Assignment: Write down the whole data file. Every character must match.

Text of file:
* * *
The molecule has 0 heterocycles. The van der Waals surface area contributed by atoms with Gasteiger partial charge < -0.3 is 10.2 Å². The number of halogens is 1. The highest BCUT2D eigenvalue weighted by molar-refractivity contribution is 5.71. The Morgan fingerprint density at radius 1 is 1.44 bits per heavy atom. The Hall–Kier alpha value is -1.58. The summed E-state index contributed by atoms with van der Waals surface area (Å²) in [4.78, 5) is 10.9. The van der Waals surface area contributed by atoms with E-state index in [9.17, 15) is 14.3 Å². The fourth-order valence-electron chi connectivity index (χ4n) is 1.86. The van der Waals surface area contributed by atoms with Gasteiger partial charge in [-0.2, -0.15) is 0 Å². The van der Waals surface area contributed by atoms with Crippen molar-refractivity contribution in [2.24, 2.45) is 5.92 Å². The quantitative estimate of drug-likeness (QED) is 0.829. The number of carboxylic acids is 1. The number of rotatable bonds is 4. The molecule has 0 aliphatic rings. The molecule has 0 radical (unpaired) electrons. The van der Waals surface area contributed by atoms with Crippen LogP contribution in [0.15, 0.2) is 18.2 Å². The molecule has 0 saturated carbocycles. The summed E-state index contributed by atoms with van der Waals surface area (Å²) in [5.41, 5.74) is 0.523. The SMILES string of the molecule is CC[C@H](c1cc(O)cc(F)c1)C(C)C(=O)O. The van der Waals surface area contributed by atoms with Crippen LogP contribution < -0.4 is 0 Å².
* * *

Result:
The molecule has 0 heterocycles. The van der Waals surface area contributed by atoms with Gasteiger partial charge < -0.3 is 10.2 Å². The number of halogens is 1. The highest BCUT2D eigenvalue weighted by molar-refractivity contribution is 5.71. The Morgan fingerprint density at radius 1 is 1.44 bits per heavy atom. The Hall–Kier alpha value is -1.58. The summed E-state index contributed by atoms with van der Waals surface area (Å²) in [4.78, 5) is 10.9. The van der Waals surface area contributed by atoms with E-state index in [9.17, 15) is 14.3 Å². The fourth-order valence-electron chi connectivity index (χ4n) is 1.86. The van der Waals surface area contributed by atoms with Gasteiger partial charge in [-0.2, -0.15) is 0 Å². The van der Waals surface area contributed by atoms with Crippen molar-refractivity contribution in [2.24, 2.45) is 5.92 Å². The quantitative estimate of drug-likeness (QED) is 0.829. The number of carboxylic acids is 1. The number of rotatable bonds is 4. The molecule has 0 aliphatic rings. The molecule has 0 radical (unpaired) electrons. The van der Waals surface area contributed by atoms with Crippen LogP contribution in [0.15, 0.2) is 18.2 Å². The molecule has 0 saturated carbocycles. The summed E-state index contributed by atoms with van der Waals surface area (Å²) in [5.41, 5.74) is 0.523. The SMILES string of the molecule is CC[C@H](c1cc(O)cc(F)c1)C(C)C(=O)O. The van der Waals surface area contributed by atoms with Crippen LogP contribution < -0.4 is 0 Å².